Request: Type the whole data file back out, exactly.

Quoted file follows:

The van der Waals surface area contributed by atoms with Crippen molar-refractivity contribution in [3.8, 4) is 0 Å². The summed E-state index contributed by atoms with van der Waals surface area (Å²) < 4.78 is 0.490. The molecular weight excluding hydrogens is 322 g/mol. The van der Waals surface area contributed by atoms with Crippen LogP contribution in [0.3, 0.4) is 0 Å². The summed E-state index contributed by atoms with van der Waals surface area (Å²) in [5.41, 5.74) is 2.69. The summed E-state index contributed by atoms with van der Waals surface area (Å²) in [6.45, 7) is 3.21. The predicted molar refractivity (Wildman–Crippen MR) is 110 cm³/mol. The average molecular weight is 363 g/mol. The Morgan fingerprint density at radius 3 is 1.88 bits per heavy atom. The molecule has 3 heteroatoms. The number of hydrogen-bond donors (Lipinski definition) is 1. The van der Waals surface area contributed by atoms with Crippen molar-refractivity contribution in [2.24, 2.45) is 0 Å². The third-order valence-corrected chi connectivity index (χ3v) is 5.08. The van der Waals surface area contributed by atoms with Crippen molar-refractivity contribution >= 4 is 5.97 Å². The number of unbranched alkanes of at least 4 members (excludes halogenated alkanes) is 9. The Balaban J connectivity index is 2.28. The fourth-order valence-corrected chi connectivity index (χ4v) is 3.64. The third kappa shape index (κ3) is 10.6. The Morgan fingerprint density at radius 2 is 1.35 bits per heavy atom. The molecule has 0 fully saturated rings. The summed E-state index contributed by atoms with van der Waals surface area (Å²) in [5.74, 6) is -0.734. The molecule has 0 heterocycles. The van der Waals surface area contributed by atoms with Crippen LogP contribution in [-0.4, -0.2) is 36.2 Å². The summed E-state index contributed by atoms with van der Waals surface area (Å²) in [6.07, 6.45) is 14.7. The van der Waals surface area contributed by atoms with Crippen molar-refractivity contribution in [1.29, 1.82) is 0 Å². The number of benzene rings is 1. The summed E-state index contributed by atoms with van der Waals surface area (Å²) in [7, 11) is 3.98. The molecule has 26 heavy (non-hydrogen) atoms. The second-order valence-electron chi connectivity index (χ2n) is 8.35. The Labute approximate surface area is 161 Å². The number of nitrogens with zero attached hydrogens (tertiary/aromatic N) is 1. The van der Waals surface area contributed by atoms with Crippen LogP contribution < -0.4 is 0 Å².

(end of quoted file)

The van der Waals surface area contributed by atoms with Crippen molar-refractivity contribution in [3.8, 4) is 0 Å². The summed E-state index contributed by atoms with van der Waals surface area (Å²) < 4.78 is 0.490. The molecular weight excluding hydrogens is 322 g/mol. The van der Waals surface area contributed by atoms with Crippen LogP contribution in [0.3, 0.4) is 0 Å². The summed E-state index contributed by atoms with van der Waals surface area (Å²) in [5.41, 5.74) is 2.69. The summed E-state index contributed by atoms with van der Waals surface area (Å²) in [6.45, 7) is 3.21. The predicted molar refractivity (Wildman–Crippen MR) is 110 cm³/mol. The average molecular weight is 363 g/mol. The Morgan fingerprint density at radius 3 is 1.88 bits per heavy atom. The molecule has 3 heteroatoms. The number of hydrogen-bond donors (Lipinski definition) is 1. The van der Waals surface area contributed by atoms with Crippen molar-refractivity contribution in [2.24, 2.45) is 0 Å². The third-order valence-corrected chi connectivity index (χ3v) is 5.08. The van der Waals surface area contributed by atoms with Crippen molar-refractivity contribution >= 4 is 5.97 Å². The number of unbranched alkanes of at least 4 members (excludes halogenated alkanes) is 9. The Balaban J connectivity index is 2.28. The fourth-order valence-corrected chi connectivity index (χ4v) is 3.64. The third kappa shape index (κ3) is 10.6. The Morgan fingerprint density at radius 2 is 1.35 bits per heavy atom. The molecule has 0 fully saturated rings. The summed E-state index contributed by atoms with van der Waals surface area (Å²) in [5.74, 6) is -0.734. The molecule has 0 heterocycles. The van der Waals surface area contributed by atoms with Crippen LogP contribution in [-0.4, -0.2) is 36.2 Å². The summed E-state index contributed by atoms with van der Waals surface area (Å²) in [6.07, 6.45) is 14.7. The van der Waals surface area contributed by atoms with Crippen molar-refractivity contribution in [1.29, 1.82) is 0 Å². The number of benzene rings is 1. The summed E-state index contributed by atoms with van der Waals surface area (Å²) in [7, 11) is 3.98. The molecule has 26 heavy (non-hydrogen) atoms. The second-order valence-electron chi connectivity index (χ2n) is 8.35. The Labute approximate surface area is 161 Å². The number of nitrogens with zero attached hydrogens (tertiary/aromatic N) is 1. The van der Waals surface area contributed by atoms with Crippen LogP contribution < -0.4 is 0 Å².